Louis Fourteenth, And The Writers Of His Age; Being A Course Of Lectures Delivered (in French) To A Select Audience In New York by Jean-frédéric AstiéLouis Fourteenth, And The Writers Of His Age; Being A Course Of Lectures Delivered (in French) To A Select Audience In New York by Jean-frédéric Astié

Louis Fourteenth, And The Writers Of His Age; Being A Course Of Lectures Delivered (in French) To A…

byJean-frédéric Astié

Paperback | February 12, 2012

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This historic book may have numerous typos and missing text. Purchasers can download a free scanned copy of the original book (without typos) from the publisher. Not indexed. Not illustrated. 1855 Excerpt: ... LECTURE VII. RACINE. Tub question of superiority between Racine and Comeille, though constantly discussed, still remains unanswered; nor shall I attempt to settle it, but shall merely state the peculiar qualities of each, that you may form a judgment for yourselves. We are already acquainted with Corneille. Those of you who remember the beautiful scenes of the Cid; and above all, the Horatii, will know how this great man excels in painting character; and especially in exhibiting its magnanimous, great, and generous qualities. Corneille was the poet of the heroic epoch; for his infancy bordered upon the period of the civil wars. Racine, who appeared later, was the poet of a court, the most elegant and refined of its time. They were, both, the poets of their age; but their poems were necessarily different; Corneille treating principally of virtue, honor, and glory; while Racine made love most prominent at the theatre. Boilcau says:--"From stage and novel soon the strains of love All other sentiments and themes remove. Who can the magic lore of love impart, Obtains the surest access to the heart." 25 (289) We can agree with Boilcau, that in the drama---" Love gives the surest passport to the heart" Bat it is very certain, that treating exclusively of thia passion is not.the only means of producing dramatic effect. It is to be regretted, that Racine has so little variety; his pieces moving the audience by appealing always to the same sentiments. And however vivid these impressions may be, yet by their frequent recurrence it will be extremely difficult to prevent the sensibilities from becoming blunted. Even in his own time, his motive in constantly choosing the same subjects was a matter of specula. tion; and a contemporary wrote that " we are indebted to his ...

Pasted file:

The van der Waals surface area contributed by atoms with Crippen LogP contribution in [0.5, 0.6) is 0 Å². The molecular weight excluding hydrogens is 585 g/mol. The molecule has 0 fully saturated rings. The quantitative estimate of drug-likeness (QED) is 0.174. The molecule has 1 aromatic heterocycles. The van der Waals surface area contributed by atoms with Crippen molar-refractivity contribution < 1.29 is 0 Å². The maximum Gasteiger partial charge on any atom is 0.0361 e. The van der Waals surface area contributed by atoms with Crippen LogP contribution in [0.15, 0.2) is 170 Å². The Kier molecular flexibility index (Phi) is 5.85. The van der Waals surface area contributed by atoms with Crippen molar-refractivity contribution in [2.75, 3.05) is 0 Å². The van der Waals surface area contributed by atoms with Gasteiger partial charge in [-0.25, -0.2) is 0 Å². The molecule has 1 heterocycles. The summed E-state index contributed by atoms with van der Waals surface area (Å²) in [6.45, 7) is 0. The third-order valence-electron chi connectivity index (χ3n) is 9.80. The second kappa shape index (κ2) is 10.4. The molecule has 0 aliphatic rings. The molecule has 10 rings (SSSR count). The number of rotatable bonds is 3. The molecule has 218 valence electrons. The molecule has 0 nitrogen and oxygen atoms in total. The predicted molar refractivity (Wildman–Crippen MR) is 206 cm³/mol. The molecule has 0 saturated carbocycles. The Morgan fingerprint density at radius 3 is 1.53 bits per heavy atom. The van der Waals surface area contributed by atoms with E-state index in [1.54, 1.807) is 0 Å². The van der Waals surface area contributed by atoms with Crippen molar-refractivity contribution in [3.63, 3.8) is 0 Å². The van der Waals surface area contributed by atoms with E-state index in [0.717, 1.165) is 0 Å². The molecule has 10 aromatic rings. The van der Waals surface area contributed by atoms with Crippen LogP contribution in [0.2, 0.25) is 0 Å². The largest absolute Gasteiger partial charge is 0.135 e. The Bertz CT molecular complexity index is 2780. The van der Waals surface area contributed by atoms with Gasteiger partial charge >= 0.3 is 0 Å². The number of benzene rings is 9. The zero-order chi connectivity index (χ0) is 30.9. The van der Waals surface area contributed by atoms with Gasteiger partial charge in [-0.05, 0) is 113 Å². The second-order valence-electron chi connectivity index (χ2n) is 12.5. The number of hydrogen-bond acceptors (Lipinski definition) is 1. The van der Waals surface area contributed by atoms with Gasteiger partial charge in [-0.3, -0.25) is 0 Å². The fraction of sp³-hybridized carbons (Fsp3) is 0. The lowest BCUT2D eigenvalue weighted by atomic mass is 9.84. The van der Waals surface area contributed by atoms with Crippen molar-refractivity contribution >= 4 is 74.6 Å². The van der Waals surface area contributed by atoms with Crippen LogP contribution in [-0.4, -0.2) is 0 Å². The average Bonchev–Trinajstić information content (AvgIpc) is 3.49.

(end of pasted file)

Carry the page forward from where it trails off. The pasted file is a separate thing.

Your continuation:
Title:Louis Fourteenth, And The Writers Of His Age; Being A Course Of Lectures Delivered (in French) To A…Format:PaperbackDimensions:114 pages, 9.69 × 7.44 × 0.24 inPublished:February 12, 2012Publisher:General Books LLCLanguage:English

The following ISBNs are associated with this title:

ISBN - 10:0217862640

ISBN - 13:9780217862646

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